Annie Jacobsen is a Dementia care coach with CarePartners Living who helps families learn to communicate more effectively with those afflicted with dementia. She helps people find what capacities remain with a senior afflicted by dementia, to find connections where they can still be made. We rely on sound so much, but brain changes often affect language first, and sometimes their vision range lessens. Jacobsen describes how to optimize the five senses — sound, sight, touch, smell and taste — to improve communication.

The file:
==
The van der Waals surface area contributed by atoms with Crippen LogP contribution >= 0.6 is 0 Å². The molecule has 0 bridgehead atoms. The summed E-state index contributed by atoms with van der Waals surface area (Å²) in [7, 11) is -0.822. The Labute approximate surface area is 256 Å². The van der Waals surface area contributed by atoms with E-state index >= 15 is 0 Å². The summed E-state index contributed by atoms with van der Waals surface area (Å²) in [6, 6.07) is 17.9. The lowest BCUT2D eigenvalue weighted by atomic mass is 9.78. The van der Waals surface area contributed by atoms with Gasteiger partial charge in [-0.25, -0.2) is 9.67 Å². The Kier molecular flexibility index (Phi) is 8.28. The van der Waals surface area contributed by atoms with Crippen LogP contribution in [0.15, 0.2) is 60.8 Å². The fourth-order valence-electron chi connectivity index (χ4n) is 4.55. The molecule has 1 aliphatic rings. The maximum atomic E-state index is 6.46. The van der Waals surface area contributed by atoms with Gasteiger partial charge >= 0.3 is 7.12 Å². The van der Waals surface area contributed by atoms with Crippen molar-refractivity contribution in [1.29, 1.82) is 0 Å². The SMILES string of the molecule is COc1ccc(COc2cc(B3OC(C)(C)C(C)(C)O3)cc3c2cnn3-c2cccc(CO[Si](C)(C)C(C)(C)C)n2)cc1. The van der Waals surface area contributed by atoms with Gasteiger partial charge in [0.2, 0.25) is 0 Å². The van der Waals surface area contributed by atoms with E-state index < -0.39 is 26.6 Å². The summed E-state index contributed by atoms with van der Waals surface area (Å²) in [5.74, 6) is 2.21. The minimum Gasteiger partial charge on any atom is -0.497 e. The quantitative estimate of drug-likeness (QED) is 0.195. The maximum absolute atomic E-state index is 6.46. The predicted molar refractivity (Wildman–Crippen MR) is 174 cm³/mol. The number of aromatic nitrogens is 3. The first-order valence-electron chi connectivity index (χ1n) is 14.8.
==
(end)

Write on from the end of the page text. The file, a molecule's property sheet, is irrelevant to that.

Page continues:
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The following is a podcast from a qualified senior care provider part on the answers for elders radio show. And Welcome back to answers for alders radio everyone, and I am here with Annie Jacobson, who is a dementia care coach. And Annie, I know you’ve been with the show before one other time and I’m so glad to have you back. Thank you, as we’re talking about healthcare in the month of February and I am really excited to have you back because we obviously so many families right now are dealing with I know that. I think the latest statistics out there is a hundred and fifty thousand residents in the state of Washington, yeah, are afflicted with Alzheimer’s, which is a form of dementia, and yet and they’re being cared for by close to half a million family caregivers out there. And you are an amazing dementia care coach that can help families be more effective in their communication as they, you know, as seniors or those with dementia, start to lose their faculties, and I’m still glad you’re here to talk to us today about how to do that better. So welcome to the show. Annie. Thank you. I’m thrilled to be back. I’m glad you’re here to so fill us in about communication. Well, one of the things with communication is we have our family history that can trigger us. So becoming aware of that. But the biggest part I try and look at is I’m not going to become a family therapist. That’s not right. Roll no, but helping people understand what capacities are still there, actually looking at scans of the brain and the regions that are still firing. Sure smaller, but there where we need to focus. And obviously with the you know, the whole condition of dementia. Obviously that’s depends on different people. I’m so sometimes your long term memories always there, you know, and that’s kind of the last to go. Yep, but you know, there might be some paranoia with some some there might be some hallucinations with others. I mean tell us a little bit about how that develops. Usually, yeah, different forms of dimensions it it early. Diagnosis is a big priority. Right. One of the things families and individuals themselves notice most often is something with memory. There are things like a stroke where a region of the brain is shown and that can be very specific, but sometimes you don’t know. Oh, is this frontal temporal lobe? Is this Louis? Is this what’s happening? So those early diagnosis can help you know what type of cognitive cognitive change is going on for your loved one. Sure, and dementia’s basically that two or more regions of the brain are dying right. So if you can know which parts are no longer there. And one of the things that were so apt to use all the time that I may have mentioned previously is language. Yeah, and language is very often one of the regions in many forms of dementia to lose the ability. Early on. People have word salad. They maybe talkers, but it’s complete word salad making no sense. There may be people who are just struggling to find the right word. A very passionate thing. That was totally my mom all, bless her heart, very compassionate early on, if you know somebody you love is having cognitive decline, you ask them would you like me if you have trouble finding a word? Do you want me to fill in the word or do you want me to hang back and wait? Yeah, because that’s as different a nine and day. There’s no right answer. That’s a very personal thing. My father has some changes in some days he has trouble finding the word and he would rather I give him time. Hm. And that was my mom. She would tell me, don’t you know, let me think it, let me do this, and it’s like okay, mom, and and sometimes I would get impatient and that’s not good either. But then there’s the other person who says, Oh, please fill it and I’m embarrassed sitting here looking for the word. Yeah, so that’s a very compasionate way of family member can look at okay, how do how do I be here with you? Yeah, during this good point. So tell us a little bit about you talk about that there’s five senses to maximize, and I you know that we want to talk up a little bit about that today. Just give me a basic overview of what those are. Certainly, you you’ve got sound, site, touch and then, as far as the amount of information we get from it, you go to smell and then taste. But the language, the sound, is something we rely on so immensely and with general aging and with the the brain changes, that’s often one of the ones that’s lost. First Mirroring is incredibly valuable however, if you come up to somebody who has Alzheimer’s, their vision range is about the reach of their fingertips and maybe as wide as a couple feet in front of them. So they’ve got a very small range of vision. So what do people do? They come and they lean right into your face and go hi, and that can be terrifying. Yeah, so there’s ways that you physically get yourself visually present for somebody that can be comforting, not fearful to them. Good Point. One of the things with touch is there’s there’s ways that palm to palm can be a very comforting gesture and their ways you can approach, show your hand if they reach their hand out. There’s some rhythm in their old rittery right. It’s saying, Oh, here’s a social norm and they can move into that and you can physically begin to move them with some specific alignments. You get your elbow in the Crook of their elbow and it gives them some support and comfort physically for walking as well. It’s a is, it’s a very secure feeling posture. These are the kind of physical things with touch I and teach a family and then remembering that salt and sweet or what they’re going to go for, because those of the the tastes that are still there in their mouth. So really looking at all five of the senses, and my favorite is the the music, melodic memory. When you people can still get that, simmerson dementia, it’s a powerful tool. Even rhythm, when you’re trying to get somebody out of a chair, if you start to hum a familiar tune, you can get their body moving. Yes, versus say and get up, get up, get up, Uh Huh. Yeah. And you know, Annie, you bring up so many amazing, you know, revelations because because I think about you know, we as a community will go through and we’ll think, you know, well, mom, I just going to be myself. And sometimes we all, as a family, need to make some shifts in our communication when we have a loved one with dementia, and that is something I think that’s so valuable of what you’re bringing. So we are talking everyone to Annie Jacobson, and Annie, you are a dements dementia care coach. Tell us a little bit about how you work with families. So the way I work with families is the preference is to be in person in the home, the primary residence of the individual with dementia being in the familiar surroundings and not an artificial environment or trying to navigate all this over the phone. Is the preference in that we come in and we identify. Okay, what’s one place where you’re struggling? We’re views like it’s really challenging. Great, let’s look at how we’re approaching that and you kind of take a holistic view of that in living environment, the family. And so if a family called you, you’d come in and you’d want to probably meet with all the main players. Right. Is that correct? Ideally, unless the person with a cognitive change is just overwhelmed by that. Sure, sometimes I’ve met some players in a coffee shop and in a couple people at the house. So the people know who I am and how right, coach, right, pardon me, but yes, the people that are involved in the process every moment really matters, and so looking at how am I approaching this person is going to make the whole day go different. That’s that’s something that you need to be in person, facetoface with, and often a sun comes and cares on Tuesdays and somebody else on frank if we can get the whole system together. That sertain idea. So you’ve talked about trainings that you do tell me about a little bit about training programs that you have? Well, I’m working on a program with a group of EMT’s right now that are actually first responders saying when we go in, we don’t know how best to communicate with somebody with the Menia. So I’m talking to them about language being very likely gone, in some of the logic sequence is gone, but how they can use visual queuing, touch, repetition and them to get them to lift their left arm or whatever it may be that they need. I’ve facilitated round table discussions for families looking at moving into memory care or already living in memory care, where I can be there to kind of back up or bring in resources as needed. But the families are such a wealth of information for one another. Doing some caregiver trainings where it’s that care agencies absolutely and everybody gets into this work because of their heart. Sometimes it is exhausting and you wind up being so focused on the task. I bring people back to being about the person because even if these are the the items you need to check off today, if you don’t intend to where that person is in that moment, things are going to be a bigger battle than need be. Right and you actually save yourself time in the long run if you can have things work more smoothly. If they don’t really wake up well till ten. All right, let’s figure out how we’re going to work with that right, right little variables, being person centric rather than tasks. And I think one of the things in doing a training like you do with a family is it’s also helpful for the family to work together. I think one of the things that happens if, especially if mom or dad were the matriarch or Patrick and the family, you know you’ve got this shift in the balance of the dynamic of the family and so you know oftentimes siblings aren’t on the same page, they aren’t, you know, together kind of thing, and so having the ability to kind of come together, to bring people together in some sort of a formality environment where you can kind of understand the dynamic of the family. I’m sure that’s a big part of it, isn’t it? The dynamon Dama got. The family’s a huge player in it and every nobody’s wrong, maybe right. People have some more innate skill than others, but where people are emotionally with. They talked about living green. When you have somebody with the Menscha, you’re watching this person fade away who you’ve always loved. Everybody’s going to deal with that differently, and so a big part of my training is how are we being kind to ourselves? How are we starting with our baseline so that we can be engaged in the most positive way? So for this other person, solutely. And the other thing is, I’m going to just tag onto that because I was used to be try to be so accurate with doctors and nurses. When my mom would say, you know, like a skilled from one to ten, you know, where’s your pain level? It was always a for even though she was in pain, you know. So that was her her thinking. And I’d say, Mom, you know dad, it Dada, and it was great because the nurse took me to his side and she goes Susan. The truth at this point in their life is pretty much irrelevant and I that was a big freeing to me that I didn’t feel like I had to be the one that had to hold it all together and make sure that all the facts were straight, and that was a huge you know, responsibility that I felt on my shoulders. They talk about reality requirement. Yes, yes, so Annie. How do we reach you? Phone is great. Two Thousand and six six, one, seven, six, six eight three, or my website, probably as best. Jacobson, Jacobsen dcccom. And you have a promotion. You’re saying about two families. If they reach out to you, you will actually provide a training for them for three. Certainly. Yeah, I’d be happy to for two families that reach out to me attending one of the trainings that I have coming up in the coming months. Or we can discuss variables for your specific situation well with that is great. is so wonderful that you offer that service and thank you again for being on the show. Thank you for the show. 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Suzanne Newman, host of the Answers for Elders radio show and podcast, proclaims often, “Caring for my mom was the hardest thing I ever have done, but it was also my greatest privilege.” Following a career of over 25 years in sales, media, and marketing management, Suzanne embarked on a 6-year-journey caring for her mother. Her trials and tribulations as a family caregiver inspired an impassioned life mission outside of the corporate world to revolutionize the journey that so many other American families also find themselves on. Answers for Elders provides education, help, and support to families, caregivers, and seniors across the country who are experiencing their own unique journey within the complicated world of Eldercare. Each week, Suzanne is joined by vetted professional experts in over 65 categories including health & wellness, life changes, living options, money, law, and more. Suzanne lives in Edmonds, Washington with her husband, Keith, and their two doodle dogs, Whidbey and Skagit.